Saturday, 6 August 2016

Networking Terms PDF : Computer Awareness for Bank Exams Study Notes

Networking Terms PDF : Computer Awareness for Bank Exams Study Notes is one of the very important and much more scoring section in IBPS PO OR Upcoming Bank competitive exams. So, Today we are providing some useful study notes series in Networking Terms PDF : Computer Awareness for Bank Exam Study Notes in Computer notes for Bank exams. 

In our previous article you studied networking terms for interview and networking terms and concepts. This is must to know every candidate to know network basic concepts and related quiz for better exam preparation. These all are acronyms specified as definitions for better understandable. So Practice with all networking terms explained with these computer networking basic terms and up to date your knowledge for upcoming bank and competitive recruitment exams. 

Here is the complete Glossary of networking terms including definitions of many aspects of computer network technologies. These study notes are very helpful for upcoming bank exams like - SBI, LIC, IBPS PO and Clerk, RRB, NABARD, RBI Grade 'A' and 'B' Officer, SSC and Indian Railway Exams (RRB NTPC Exams).All the best.

Hub- Broadcasts data from one port to all other ports in the network.

Switch- Intelligent device which sends data to particular port.

Bridge-Same function as switch but much more primitive and has lesser ports.

Router-Connects all computers from a LAN to internet using same IP.

IEEE 802.11- WiFi standard- 802.11 b has speed of 11 Mbps, 802.11 g has a speed of 54 Mbps and 802.11 N uses multiple wireless signals and antennas and has speeds of over 100Mbps.

Connecting Cables- RJ 11(Telephone Cable), RJ 45 (LAN Cable), Twisted pair cables(used in connecting 2 computers), Null Modem Cable(RS232) , Optial Fibre Cable(Gigabit Ethernet).

OSI Model - : OSI (Open Systems Interconnection) is reference model for how messages should be transmitted between any two points in a telecommunication network. The purpose of the OSI reference model is to guide vendors and developers so that the digital communication products and software programs they create will interoperate.

TCP/IP Model -:The Transmission Control Protocol / Internet Protocol (TCP/IP) was created by the Department of Defense (DoD) to make sure and protect data integrity, and also maintained communications in the time of disastrous war. However, if designed and deployed properly according to standard, a TCP/IP network can be a truly reliable and flexible one. Essentially, the Department of Defense (DoD) Model is a reduced version of the OSI Reference Model. The DoD model based on four layers:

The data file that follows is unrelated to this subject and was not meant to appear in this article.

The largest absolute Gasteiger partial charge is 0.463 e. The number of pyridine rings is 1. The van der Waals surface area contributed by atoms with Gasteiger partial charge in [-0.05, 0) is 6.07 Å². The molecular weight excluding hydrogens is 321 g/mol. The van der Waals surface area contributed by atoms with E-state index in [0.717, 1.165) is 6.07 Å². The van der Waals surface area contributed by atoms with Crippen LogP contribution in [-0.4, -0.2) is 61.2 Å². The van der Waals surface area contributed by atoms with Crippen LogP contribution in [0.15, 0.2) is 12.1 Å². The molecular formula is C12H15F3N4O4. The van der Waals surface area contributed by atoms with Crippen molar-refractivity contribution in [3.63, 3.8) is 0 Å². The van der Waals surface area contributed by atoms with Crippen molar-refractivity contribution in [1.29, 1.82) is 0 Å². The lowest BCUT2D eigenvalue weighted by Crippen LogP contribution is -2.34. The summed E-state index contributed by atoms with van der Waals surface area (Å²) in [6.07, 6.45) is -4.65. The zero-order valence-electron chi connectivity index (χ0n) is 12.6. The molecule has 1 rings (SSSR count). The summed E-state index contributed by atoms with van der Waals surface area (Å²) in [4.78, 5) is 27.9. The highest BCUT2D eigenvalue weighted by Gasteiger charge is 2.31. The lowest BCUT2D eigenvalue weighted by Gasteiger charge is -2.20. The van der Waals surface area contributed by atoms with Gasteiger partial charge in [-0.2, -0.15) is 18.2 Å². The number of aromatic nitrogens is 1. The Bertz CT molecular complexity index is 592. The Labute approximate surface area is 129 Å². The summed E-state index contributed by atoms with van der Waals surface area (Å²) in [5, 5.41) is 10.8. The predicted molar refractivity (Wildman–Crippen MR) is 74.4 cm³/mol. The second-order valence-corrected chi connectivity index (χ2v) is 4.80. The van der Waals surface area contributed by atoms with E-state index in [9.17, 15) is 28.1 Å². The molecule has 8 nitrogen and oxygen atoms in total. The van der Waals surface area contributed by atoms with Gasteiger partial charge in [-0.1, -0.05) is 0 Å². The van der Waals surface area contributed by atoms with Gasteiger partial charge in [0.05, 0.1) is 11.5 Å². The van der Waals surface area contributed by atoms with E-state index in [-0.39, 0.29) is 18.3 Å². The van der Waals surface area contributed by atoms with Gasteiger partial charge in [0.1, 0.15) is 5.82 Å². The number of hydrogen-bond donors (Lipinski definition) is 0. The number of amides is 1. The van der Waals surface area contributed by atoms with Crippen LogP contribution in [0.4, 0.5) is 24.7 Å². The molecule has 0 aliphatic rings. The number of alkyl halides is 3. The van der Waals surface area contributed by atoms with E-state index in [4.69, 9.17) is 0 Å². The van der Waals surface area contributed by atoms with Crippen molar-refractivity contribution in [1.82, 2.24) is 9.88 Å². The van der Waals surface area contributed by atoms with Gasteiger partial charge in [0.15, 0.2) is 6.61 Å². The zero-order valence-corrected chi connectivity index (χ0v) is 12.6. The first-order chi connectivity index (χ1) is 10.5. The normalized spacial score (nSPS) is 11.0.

MAC address -: The address for a device as it is identified at the Media Access Control (MAC) layer in the  network architecture. MAC address is usually stored in ROM on the network adapter card and is unique.

Bandwidth -: Every line has an upper limit and a lower limit on the frequency of signals it can carry. This limited range is called the bandwidth.

IP Address –: A unique string of numbers separated by dot that identifies each computer using the Internet Protocol to communicate over a network. The class range of IP address is given below-
Class A -   -
Class B - -
Class C - -
Class D - -
Class E - -

ARP (Address Resolution Protocol) – is a portion of the TCP/IP protocol that maps an IP address to the physical address
(Ethernet Address) of the device that it is on, helping to identify devices on an Ethernet LAN.

Access Point (AP) – is a station that transmits and receives data (sometimes referred to as a transceiver). An access point
connects users to other users within the network and also can serve as the point of interconnection between the WLAN and a
fixed wire network. The number of access points a WLAN needs is determined by the number of users and the size of the

Backbone – is the part of the communications network intended to and designed to carry the bulk of traffic. It provides
connectivity between subnetworks in an enterprise-wide network. 

Backplane – is the communication channels of a single device's architecture, such as in a hub, switch or concentrator. 

Broadcast Domain – is the set of all devices that will receive broadcast frames originating from any device within the set. Broadcast domains are typically bounded by VLANs or routers because routers do not forward broadcast frames.

Circuit – is a connection between endpoints over a physical medium. 

Data Encryption – is accomplished by applying a special scrambling code that makes the data unreadable to anyone who does not have a decryption key. The message or information (plaintext) is encrypted using an encryption algorithm, turning it into unreadable information (ciphertext.) This is done with an encryption key. Authorized personnel with access to this key can unscramble it. 

DHCP (Dynamic Host Configuration Protocol) – is a standards-based protocol for dynamically allocating and managing IP addresses. DHCP runs between individual computers and a DHCP server to allocate and assign IP addresses to the computers as well as limit the time for which the computer can use the address. When the time expires on the use of the IP address, the computer must contact the DHCP server again to obtain an address.

DNS (Domain Name System) – is a TCP/IP service that enables you to specify a symbolic name instead of an IP address. A symbolic name consists of a user name and a domain name in the format user name@domain name. The user name corresponds to the host number in the IP address. The domain name corresponds to the network number in the IP address. A symbolic name might be or The domain identifier is the last part of the domain name, and identifies the type of organization to which the host belongs. DNS maintains a database of network numbers and corresponding domain names. When you use a symbolic name, DNS translates the domain name into an IP address, and sends it over the network. When the Internet service provider receives the message, it uses its own database to look up the user name corresponding to the host number.